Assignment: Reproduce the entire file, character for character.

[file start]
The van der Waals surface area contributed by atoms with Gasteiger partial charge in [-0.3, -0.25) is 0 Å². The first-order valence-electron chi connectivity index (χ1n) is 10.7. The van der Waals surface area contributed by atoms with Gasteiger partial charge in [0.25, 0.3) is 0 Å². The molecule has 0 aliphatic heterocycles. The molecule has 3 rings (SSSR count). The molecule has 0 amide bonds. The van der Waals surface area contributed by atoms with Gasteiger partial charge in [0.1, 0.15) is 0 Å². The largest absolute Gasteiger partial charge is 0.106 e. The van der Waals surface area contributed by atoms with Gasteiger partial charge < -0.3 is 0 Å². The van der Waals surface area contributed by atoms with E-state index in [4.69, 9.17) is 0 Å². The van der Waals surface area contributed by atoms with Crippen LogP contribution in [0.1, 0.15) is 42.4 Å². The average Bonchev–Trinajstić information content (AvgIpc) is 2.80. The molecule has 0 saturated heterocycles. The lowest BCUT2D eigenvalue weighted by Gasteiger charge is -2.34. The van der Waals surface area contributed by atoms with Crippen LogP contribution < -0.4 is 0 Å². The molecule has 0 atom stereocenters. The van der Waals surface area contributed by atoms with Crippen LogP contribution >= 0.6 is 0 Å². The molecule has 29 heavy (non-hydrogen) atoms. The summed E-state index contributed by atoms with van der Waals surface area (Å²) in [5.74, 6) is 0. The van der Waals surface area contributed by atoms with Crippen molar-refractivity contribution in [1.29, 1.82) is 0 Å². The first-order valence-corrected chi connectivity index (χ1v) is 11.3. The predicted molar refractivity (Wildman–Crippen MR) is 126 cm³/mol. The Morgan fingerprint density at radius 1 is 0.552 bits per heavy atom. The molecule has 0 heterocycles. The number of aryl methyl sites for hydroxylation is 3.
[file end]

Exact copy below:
The van der Waals surface area contributed by atoms with Gasteiger partial charge in [-0.3, -0.25) is 0 Å². The first-order valence-electron chi connectivity index (χ1n) is 10.7. The van der Waals surface area contributed by atoms with Gasteiger partial charge in [0.25, 0.3) is 0 Å². The molecule has 0 aliphatic heterocycles. The molecule has 3 rings (SSSR count). The molecule has 0 amide bonds. The van der Waals surface area contributed by atoms with Gasteiger partial charge in [0.1, 0.15) is 0 Å². The largest absolute Gasteiger partial charge is 0.106 e. The van der Waals surface area contributed by atoms with Gasteiger partial charge < -0.3 is 0 Å². The van der Waals surface area contributed by atoms with E-state index in [4.69, 9.17) is 0 Å². The van der Waals surface area contributed by atoms with Crippen LogP contribution in [0.1, 0.15) is 42.4 Å². The average Bonchev–Trinajstić information content (AvgIpc) is 2.80. The molecule has 0 saturated heterocycles. The lowest BCUT2D eigenvalue weighted by Gasteiger charge is -2.34. The van der Waals surface area contributed by atoms with Crippen LogP contribution < -0.4 is 0 Å². The molecule has 0 atom stereocenters. The van der Waals surface area contributed by atoms with Crippen LogP contribution >= 0.6 is 0 Å². The molecule has 29 heavy (non-hydrogen) atoms. The summed E-state index contributed by atoms with van der Waals surface area (Å²) in [5.74, 6) is 0. The van der Waals surface area contributed by atoms with Crippen molar-refractivity contribution in [1.29, 1.82) is 0 Å². The first-order valence-corrected chi connectivity index (χ1v) is 11.3. The predicted molar refractivity (Wildman–Crippen MR) is 126 cm³/mol. The Morgan fingerprint density at radius 1 is 0.552 bits per heavy atom. The molecule has 0 heterocycles. The number of aryl methyl sites for hydroxylation is 3.